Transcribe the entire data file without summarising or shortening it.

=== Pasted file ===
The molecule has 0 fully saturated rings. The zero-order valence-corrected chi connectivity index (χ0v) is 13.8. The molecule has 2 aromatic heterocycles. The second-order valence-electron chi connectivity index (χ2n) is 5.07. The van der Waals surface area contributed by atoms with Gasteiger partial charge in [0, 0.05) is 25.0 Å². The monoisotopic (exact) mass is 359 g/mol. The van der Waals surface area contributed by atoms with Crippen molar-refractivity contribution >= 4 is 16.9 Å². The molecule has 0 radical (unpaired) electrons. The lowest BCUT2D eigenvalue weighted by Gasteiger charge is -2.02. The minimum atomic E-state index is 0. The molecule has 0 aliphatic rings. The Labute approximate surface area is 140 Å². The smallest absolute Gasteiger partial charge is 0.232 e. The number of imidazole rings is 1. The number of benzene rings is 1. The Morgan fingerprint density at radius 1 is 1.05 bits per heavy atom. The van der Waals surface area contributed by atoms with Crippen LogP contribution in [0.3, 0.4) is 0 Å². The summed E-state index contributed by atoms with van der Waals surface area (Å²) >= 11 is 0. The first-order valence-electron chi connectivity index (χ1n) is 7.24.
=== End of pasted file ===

The molecule has 0 fully saturated rings. The zero-order valence-corrected chi connectivity index (χ0v) is 13.8. The molecule has 2 aromatic heterocycles. The second-order valence-electron chi connectivity index (χ2n) is 5.07. The van der Waals surface area contributed by atoms with Gasteiger partial charge in [0, 0.05) is 25.0 Å². The monoisotopic (exact) mass is 359 g/mol. The van der Waals surface area contributed by atoms with Crippen molar-refractivity contribution >= 4 is 16.9 Å². The molecule has 0 radical (unpaired) electrons. The lowest BCUT2D eigenvalue weighted by Gasteiger charge is -2.02. The minimum atomic E-state index is 0. The molecule has 0 aliphatic rings. The Labute approximate surface area is 140 Å². The smallest absolute Gasteiger partial charge is 0.232 e. The number of imidazole rings is 1. The number of benzene rings is 1. The Morgan fingerprint density at radius 1 is 1.05 bits per heavy atom. The van der Waals surface area contributed by atoms with Crippen LogP contribution in [0.3, 0.4) is 0 Å². The summed E-state index contributed by atoms with van der Waals surface area (Å²) >= 11 is 0. The first-order valence-electron chi connectivity index (χ1n) is 7.24.